Audubon caught up with Kolbert as she was promoting the book. We talked about her start in environmental reporting, the intellectual history of mass extinction, and the missing pieces in environmental education for kids.

 

What got you into environmental reporting in the first place?

Even when I covered politics I often wrote about the intersection of environmental literacy and politics. In 1999 I went to the New Yorker, which has a long tradition of great environmental reporting. It was sort of an empty space at the time and I just moved into it.

 

Your first book, Field Notes from a Catastrophe, came out in 2006. How do you think the conversation around conservation has changed between then and now?

The conversation on climate change in a lot of ways has moved forward, and in many areas of society, including major corporations for example, there's a much greater appreciation of the risks of climate change. But in terms of actual policy, there's been shockingly little change. We still have hearings in Congress where they trot out people who try to throw doubt as to whether climate change is already happening, which, as the Artic ice cap melts away, is absurd at this point. So while the conversation has moved forward in certain ways, in the most profound ways it has remained stalled.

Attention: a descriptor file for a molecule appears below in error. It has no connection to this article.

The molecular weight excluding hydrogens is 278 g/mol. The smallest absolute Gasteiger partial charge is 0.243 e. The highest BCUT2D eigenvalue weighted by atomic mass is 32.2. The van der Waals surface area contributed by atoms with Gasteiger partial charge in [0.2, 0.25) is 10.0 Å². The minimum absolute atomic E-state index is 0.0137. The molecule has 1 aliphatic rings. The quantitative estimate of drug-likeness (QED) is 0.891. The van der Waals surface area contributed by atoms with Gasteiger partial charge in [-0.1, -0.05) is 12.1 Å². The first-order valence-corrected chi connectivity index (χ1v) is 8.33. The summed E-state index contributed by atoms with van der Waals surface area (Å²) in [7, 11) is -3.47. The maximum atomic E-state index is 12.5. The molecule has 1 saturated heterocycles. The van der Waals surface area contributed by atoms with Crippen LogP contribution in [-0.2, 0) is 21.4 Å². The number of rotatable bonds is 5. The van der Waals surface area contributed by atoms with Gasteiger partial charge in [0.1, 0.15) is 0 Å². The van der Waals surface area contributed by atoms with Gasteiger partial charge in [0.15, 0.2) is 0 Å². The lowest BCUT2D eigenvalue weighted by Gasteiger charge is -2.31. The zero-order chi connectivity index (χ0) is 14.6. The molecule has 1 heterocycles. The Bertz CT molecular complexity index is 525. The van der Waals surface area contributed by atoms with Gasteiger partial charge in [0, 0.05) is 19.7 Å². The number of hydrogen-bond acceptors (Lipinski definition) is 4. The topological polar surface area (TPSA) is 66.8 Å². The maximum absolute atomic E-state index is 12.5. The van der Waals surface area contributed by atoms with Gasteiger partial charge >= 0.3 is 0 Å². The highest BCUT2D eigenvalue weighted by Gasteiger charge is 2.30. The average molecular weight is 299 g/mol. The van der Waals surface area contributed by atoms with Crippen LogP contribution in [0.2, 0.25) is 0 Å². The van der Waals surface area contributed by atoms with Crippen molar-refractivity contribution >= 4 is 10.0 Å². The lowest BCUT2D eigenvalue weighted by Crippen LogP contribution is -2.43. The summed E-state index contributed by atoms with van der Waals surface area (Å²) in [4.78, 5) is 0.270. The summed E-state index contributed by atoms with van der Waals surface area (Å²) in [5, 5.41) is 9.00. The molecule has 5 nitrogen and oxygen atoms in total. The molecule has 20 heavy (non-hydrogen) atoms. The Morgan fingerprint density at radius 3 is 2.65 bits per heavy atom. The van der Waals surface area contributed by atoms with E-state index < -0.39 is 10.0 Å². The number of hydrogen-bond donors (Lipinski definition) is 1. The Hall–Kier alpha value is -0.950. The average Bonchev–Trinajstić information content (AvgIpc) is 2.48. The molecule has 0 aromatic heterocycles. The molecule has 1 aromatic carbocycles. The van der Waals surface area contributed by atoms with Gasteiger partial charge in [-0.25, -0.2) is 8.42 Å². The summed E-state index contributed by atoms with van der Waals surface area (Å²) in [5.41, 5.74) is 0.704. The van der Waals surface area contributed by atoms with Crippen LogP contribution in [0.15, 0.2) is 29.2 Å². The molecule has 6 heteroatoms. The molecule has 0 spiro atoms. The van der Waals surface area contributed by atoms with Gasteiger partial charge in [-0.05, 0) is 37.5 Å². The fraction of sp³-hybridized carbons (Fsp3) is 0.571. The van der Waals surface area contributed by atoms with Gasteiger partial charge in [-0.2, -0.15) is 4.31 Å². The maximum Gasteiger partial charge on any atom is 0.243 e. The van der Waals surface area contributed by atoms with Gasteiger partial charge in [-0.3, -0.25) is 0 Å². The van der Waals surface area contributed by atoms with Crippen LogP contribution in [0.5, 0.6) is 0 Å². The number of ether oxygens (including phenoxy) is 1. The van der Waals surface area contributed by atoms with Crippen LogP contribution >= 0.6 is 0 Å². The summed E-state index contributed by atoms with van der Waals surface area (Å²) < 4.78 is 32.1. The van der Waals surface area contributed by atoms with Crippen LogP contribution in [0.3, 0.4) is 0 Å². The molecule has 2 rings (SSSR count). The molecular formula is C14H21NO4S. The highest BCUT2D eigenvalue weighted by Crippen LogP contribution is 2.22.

How did you choose mass extinction as the topic for your newest book?

After I wrote about climate change, I toyed with a bunch of different ideas. In the process I came to realize that climate change is part of an even bigger story: We're changing the planet on a geological scale, a scale that will be apparent to whoever--or whatever--looks back on us from a vantage point of tens of millions of years. Extinction is a side effect of all the ways we're changing the planet.

 

How did you go about selecting the species, those already extinct and those on their way to it, whose stories comprise the book?